Andrew L. Urban
There’s a new welcome uttered around the Albanese government offices: ‘We acknowledge the fawning directors present and emerging of the corporations, sporting bodies, professional organisations and the Sydney Symphony Orchestra, whose socio-political alignments with our Voice referendum are the wind beneath our wings.’
Yes, even the SSO has joined the choir of the YES campaign with a public announcement before last Saturday’s concert at the Opera House – much to the chagrin of some in the audience who complained in letters to the Editor of The Australian.
“The Sydney Symphony Orchestra, which I have subscribed to for 20 years, has broken my trust. Prior to the concert on Saturday afternoon a member of the orchestra, without any pre-warning, wrongly used her platform to advocate for a Yes vote in the upcoming referendum,’ wrote one.
Wrote another: ‘My husband and I were shocked by the Sydney Symphony Orchestra’s decision to use its concert to campaign for the Yes vote. The SSO may be playing to its Labor government funders, but its members have forgotten that patrons like my husband and I, as well as thousands of subscribers, also support them.’
And another: ‘I have only praise for the musicality of the orchestra. The applause at the end of Beethoven’s 7th Symphony was, I am happy to say, both louder and much more sustained than the applause awarded the voice advertisement.’
Such slavish group supplications, like the YES23 logo on Qantas jets, smack of the kind of crony capitalism that was once derided by journalists in the western media, where it was often ridiculed as a sign of a poor democracy – or worse. Symbolic of this crony capitalism is the invitation only Chairman’s Lounge, where the silken threads of Qantas hospitality and secluded comfort bind its elite members in a fond embrace with their host.
One definition has it that crony capitalism may be exhibited by favouritism in the distribution of legal permits, government grants, special tax breaks, or other forms of state interventionism. Music to the ears of orchestras reliant on funding. Fuel to an airline keen to dominate the skies. Insurance against excessive taxes for a mining company. Licence to be consulted by organisations representing special interests…for example.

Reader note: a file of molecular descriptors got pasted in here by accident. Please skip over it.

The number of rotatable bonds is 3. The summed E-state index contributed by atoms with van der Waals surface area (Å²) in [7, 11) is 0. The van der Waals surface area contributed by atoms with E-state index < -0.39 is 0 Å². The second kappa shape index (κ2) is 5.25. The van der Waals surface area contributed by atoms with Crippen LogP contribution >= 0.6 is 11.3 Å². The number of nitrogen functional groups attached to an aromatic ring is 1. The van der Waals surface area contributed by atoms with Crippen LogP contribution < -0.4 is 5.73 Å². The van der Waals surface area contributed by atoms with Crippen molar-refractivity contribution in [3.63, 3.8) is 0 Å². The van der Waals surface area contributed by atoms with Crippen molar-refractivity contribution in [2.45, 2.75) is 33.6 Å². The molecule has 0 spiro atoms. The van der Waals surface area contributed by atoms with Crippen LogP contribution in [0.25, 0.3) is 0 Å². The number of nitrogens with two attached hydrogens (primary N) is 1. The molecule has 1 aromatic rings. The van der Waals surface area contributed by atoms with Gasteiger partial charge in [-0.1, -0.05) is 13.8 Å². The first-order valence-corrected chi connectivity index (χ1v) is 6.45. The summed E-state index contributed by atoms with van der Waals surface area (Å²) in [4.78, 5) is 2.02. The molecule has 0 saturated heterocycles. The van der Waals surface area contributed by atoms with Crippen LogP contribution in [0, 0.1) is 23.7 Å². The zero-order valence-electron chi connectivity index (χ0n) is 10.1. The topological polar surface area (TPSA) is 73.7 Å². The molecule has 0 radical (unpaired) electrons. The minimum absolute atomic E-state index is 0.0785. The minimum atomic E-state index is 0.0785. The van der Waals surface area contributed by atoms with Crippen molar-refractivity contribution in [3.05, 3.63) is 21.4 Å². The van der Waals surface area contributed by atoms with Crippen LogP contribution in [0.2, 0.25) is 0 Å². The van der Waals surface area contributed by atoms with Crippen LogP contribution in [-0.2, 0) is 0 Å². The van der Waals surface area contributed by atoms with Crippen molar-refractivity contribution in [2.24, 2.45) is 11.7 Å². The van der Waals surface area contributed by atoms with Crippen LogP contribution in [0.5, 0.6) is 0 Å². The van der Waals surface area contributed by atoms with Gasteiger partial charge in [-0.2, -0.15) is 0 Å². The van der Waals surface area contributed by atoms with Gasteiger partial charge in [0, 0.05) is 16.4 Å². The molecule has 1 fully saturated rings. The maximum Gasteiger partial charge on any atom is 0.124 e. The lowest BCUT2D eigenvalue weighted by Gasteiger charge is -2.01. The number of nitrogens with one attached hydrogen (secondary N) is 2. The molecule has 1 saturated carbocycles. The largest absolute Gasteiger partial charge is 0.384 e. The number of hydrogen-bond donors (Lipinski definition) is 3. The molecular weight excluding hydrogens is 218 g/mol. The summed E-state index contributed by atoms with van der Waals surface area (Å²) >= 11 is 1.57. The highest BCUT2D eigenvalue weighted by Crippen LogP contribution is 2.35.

In the current Voice referendum debate, the profit motivation for corporate cronyism is coupled with the notion of a perceived social virtue that is popular as well as the government’s pet project. That perception has now been shaken by polling that no longer shows that. Those companies and organisations which glued themselves to the YES poster may now be experiencing buyer’s remorse. At the risk of stretching the metaphor, the SSO showed itself tone deaf. Incidentally, while critics of the SSO’s bum note in trumpeting its support are vocal, there are no equivalent public supporters of the announcement from the stage.
Of course, such organisations would argue in their defence that they are sincere in their opinion. The problem with that defence is that it doesn’t realistically reflect the opinions of its shareholders, or the wider cohort of stakeholders who contribute in some way to their economic existence. ‘They’ in this context just means those in the management who bulldozed the decision through.
Given the vehemence with which the Voice referendum debate is conducted (remember Lidia Thorpe’s blak activist roar, “this is a war!”), the cronies inflame the conflict even further by their massive intervention, exacerbating the resentment that grows from that behaviour.
But let’s wait and see how (and if) these fires are doused once the votes are counted. How would the Crony Club react to a NO, watching its investments – in cash and effort and emotion – washed away by the majority vote? Indeed, how both camps respond to either result is a matter of great import to Australian society. A test of national character, perhaps.
As old Epictetus, born a slave, said a long time ago, “It’s not what happens to you but how you react to it that matters.”